UTSA-Led Collaborative Team Wins Grant to Develop a COVID-19 Vaccine

By Iris Gonzalez
Karl Klose is UTSA College of Sciences Professor of Microbiology. Photo courtesy UTSA.

A consortium of scientists from San Antonio’s four largest research institutions won a $200,000 grant to fund COVID-19 vaccine development. Dr. Karl Klose, director of the South Texas Center for Emerging Infectious Diseases and professor of microbiology at The University of Texas at San Antonio (UTSA), leads the team.

The presidents of UTSA, UT Health San Antonio, Southwest Research Institute (SwRI), and the Texas Biomedical Research Institute (Texas Biomed) formed a new nonprofit in October 2019 called the San Antonio Partnership for Precision Therapeutics or SAPPT. The partnership funds researchers from the four institutions who work together on the interdisciplinary development of breakthrough therapies customized for patients.

Soon after the City of San Antonio announced pandemic restrictions in mid-March, the SAPPT issued a call for research proposals to combat COVID-19. After a week, the organization received 17 proposals and announced the multi-organization research team Friday afternoon.

Read more: New Precision Therapeutics Partnership to Highlight San Antonio’s Unique Bioscience Capabilities

“We are so fortunate to have this existing and deep collaboration between the four SAPPT institutions here in San Antonio already in place and developing vaccines,” said UTSA president Taylor Eighmy. “The team will be using their vaccine development platform to develop a SARS-CoV-2 vaccine as soon as possible. We want to turn the full collaborative power of our doctors, scientists and bioengineers against this pandemic threat.”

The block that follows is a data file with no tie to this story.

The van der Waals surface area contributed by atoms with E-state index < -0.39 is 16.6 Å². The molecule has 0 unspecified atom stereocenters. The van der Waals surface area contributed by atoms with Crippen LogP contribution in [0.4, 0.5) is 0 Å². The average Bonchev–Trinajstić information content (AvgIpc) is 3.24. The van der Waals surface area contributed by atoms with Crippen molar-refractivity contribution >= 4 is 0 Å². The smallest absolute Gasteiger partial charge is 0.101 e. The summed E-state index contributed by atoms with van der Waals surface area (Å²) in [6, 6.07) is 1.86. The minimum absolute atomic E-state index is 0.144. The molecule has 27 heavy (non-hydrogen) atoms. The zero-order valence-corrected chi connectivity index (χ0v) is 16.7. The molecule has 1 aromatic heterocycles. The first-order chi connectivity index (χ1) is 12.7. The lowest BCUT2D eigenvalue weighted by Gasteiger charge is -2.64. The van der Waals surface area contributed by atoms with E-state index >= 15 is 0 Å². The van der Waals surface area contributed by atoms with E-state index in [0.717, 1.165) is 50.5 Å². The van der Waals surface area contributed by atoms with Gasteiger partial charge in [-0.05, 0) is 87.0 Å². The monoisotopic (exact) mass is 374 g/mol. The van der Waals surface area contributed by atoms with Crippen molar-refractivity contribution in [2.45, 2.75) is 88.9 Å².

The research team aims to develop a new vaccine to combat COVID-19 based on Klose’s prototype vaccine for tularemia, a disease that can infect animals and people

Klose has been studying tularemia since the 9/11 attacks highlighted the need to study biothreats such as anthrax, plague, and tularemia. During their studies, Klose’s lab discovered how to inactivate the organism’s ability to cause disease, which led to their identifying a live vaccine candidate.

“We will learn a lot from this process, including how to use a live vaccine platform to protect against an emerging disease,” Klose said. “Hopefully, in the future, we can respond quicker with a vaccine against the next pandemic.”

Scientists at SwRI are using the advanced tularemia vaccine prototype to adapt it for humans. Since the tularemia vaccine triggers immunity against the virus infecting the lungs, the collaborative team will use Klose’s vaccine platform to see if it can also protect against the SARS-CoV-2 virus.

In addition to Klose, the team includes:

  • From SwRI, Dr. Kenneth Carson, a chemist who is formulating the vaccine to make it effective and safe
  • From UT Health San Antonio, Dr. Peter Dube, an expert in microbiology and immunology who has been working with Klose developing the tularemia vaccine to protect against anthrax and plague
  • From Texas BioMed, Dr. Luis Giavedoni, a virologist working with the live SARS CoV-2 virus who will help with the characterization of antibodies and analyze the immune response to the vaccine in vaccinated animals.

Essential labs at the four partner institutions working on COVID-19 are open and operating under modified conditions of physical distancing.

Dr. Joanne Turner, executive director of the Vaccine Development Center of San Antonio, is enthusiastic over the team’s approach. The collaboration of experts at the four San Antonio research institutions reflects the innovation possible with an integrated approach to developing a vaccine for a novel virus.

“We are excited to partner with SAPPT to fast track research efforts related to ending this pandemic,” Turner said.

Featured image is of Dr. Karl Klove, lead for the collaborative team developing a COVID-19 vaccine. Photo courtesy UTSA.

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